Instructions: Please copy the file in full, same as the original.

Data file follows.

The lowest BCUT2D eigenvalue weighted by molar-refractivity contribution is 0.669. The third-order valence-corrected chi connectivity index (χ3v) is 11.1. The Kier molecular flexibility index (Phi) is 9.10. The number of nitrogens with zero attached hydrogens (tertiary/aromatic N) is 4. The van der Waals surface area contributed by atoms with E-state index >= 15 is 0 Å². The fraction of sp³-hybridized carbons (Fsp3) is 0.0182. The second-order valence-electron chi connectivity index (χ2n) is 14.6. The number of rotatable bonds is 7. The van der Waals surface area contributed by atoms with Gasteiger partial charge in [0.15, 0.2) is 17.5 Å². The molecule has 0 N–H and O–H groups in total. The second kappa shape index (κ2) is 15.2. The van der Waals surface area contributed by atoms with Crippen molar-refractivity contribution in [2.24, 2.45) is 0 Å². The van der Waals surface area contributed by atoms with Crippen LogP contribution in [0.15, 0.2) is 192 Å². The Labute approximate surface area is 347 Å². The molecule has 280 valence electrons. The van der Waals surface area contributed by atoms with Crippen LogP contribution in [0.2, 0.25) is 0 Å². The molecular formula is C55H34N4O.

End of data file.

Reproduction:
The lowest BCUT2D eigenvalue weighted by molar-refractivity contribution is 0.669. The third-order valence-corrected chi connectivity index (χ3v) is 11.1. The Kier molecular flexibility index (Phi) is 9.10. The number of nitrogens with zero attached hydrogens (tertiary/aromatic N) is 4. The van der Waals surface area contributed by atoms with E-state index >= 15 is 0 Å². The fraction of sp³-hybridized carbons (Fsp3) is 0.0182. The second-order valence-electron chi connectivity index (χ2n) is 14.6. The number of rotatable bonds is 7. The van der Waals surface area contributed by atoms with Gasteiger partial charge in [0.15, 0.2) is 17.5 Å². The molecule has 0 N–H and O–H groups in total. The second kappa shape index (κ2) is 15.2. The van der Waals surface area contributed by atoms with Crippen molar-refractivity contribution in [2.24, 2.45) is 0 Å². The van der Waals surface area contributed by atoms with Crippen LogP contribution in [0.15, 0.2) is 192 Å². The Labute approximate surface area is 347 Å². The molecule has 280 valence electrons. The van der Waals surface area contributed by atoms with Crippen LogP contribution in [0.2, 0.25) is 0 Å². The molecular formula is C55H34N4O.